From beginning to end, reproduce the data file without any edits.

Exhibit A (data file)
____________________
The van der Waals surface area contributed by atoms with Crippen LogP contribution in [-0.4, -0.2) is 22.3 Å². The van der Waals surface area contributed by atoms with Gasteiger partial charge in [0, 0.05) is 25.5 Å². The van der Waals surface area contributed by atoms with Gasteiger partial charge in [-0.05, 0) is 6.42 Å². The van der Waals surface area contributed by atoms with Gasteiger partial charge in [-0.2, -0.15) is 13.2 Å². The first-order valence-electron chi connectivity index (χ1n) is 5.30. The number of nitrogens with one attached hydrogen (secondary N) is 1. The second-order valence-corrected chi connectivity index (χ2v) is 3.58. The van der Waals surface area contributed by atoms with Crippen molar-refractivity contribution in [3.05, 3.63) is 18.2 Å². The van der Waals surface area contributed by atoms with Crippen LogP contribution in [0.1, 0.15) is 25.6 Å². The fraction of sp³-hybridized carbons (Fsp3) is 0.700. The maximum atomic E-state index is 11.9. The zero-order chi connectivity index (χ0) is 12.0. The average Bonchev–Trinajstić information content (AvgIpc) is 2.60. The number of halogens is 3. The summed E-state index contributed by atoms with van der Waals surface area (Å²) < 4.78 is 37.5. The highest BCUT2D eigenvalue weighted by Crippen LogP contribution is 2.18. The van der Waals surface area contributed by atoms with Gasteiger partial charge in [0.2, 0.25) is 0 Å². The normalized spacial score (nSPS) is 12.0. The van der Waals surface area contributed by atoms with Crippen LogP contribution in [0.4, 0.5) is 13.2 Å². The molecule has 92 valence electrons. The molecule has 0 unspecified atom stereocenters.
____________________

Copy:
The van der Waals surface area contributed by atoms with Crippen LogP contribution in [-0.4, -0.2) is 22.3 Å². The van der Waals surface area contributed by atoms with Gasteiger partial charge in [0, 0.05) is 25.5 Å². The van der Waals surface area contributed by atoms with Gasteiger partial charge in [-0.05, 0) is 6.42 Å². The van der Waals surface area contributed by atoms with Gasteiger partial charge in [-0.2, -0.15) is 13.2 Å². The first-order valence-electron chi connectivity index (χ1n) is 5.30. The number of nitrogens with one attached hydrogen (secondary N) is 1. The second-order valence-corrected chi connectivity index (χ2v) is 3.58. The van der Waals surface area contributed by atoms with Crippen molar-refractivity contribution in [3.05, 3.63) is 18.2 Å². The van der Waals surface area contributed by atoms with Crippen LogP contribution in [0.1, 0.15) is 25.6 Å². The fraction of sp³-hybridized carbons (Fsp3) is 0.700. The maximum atomic E-state index is 11.9. The zero-order chi connectivity index (χ0) is 12.0. The average Bonchev–Trinajstić information content (AvgIpc) is 2.60. The number of halogens is 3. The summed E-state index contributed by atoms with van der Waals surface area (Å²) < 4.78 is 37.5. The highest BCUT2D eigenvalue weighted by Crippen LogP contribution is 2.18. The van der Waals surface area contributed by atoms with Gasteiger partial charge in [0.2, 0.25) is 0 Å². The normalized spacial score (nSPS) is 12.0. The van der Waals surface area contributed by atoms with Crippen LogP contribution in [0.4, 0.5) is 13.2 Å². The molecule has 92 valence electrons. The molecule has 0 unspecified atom stereocenters.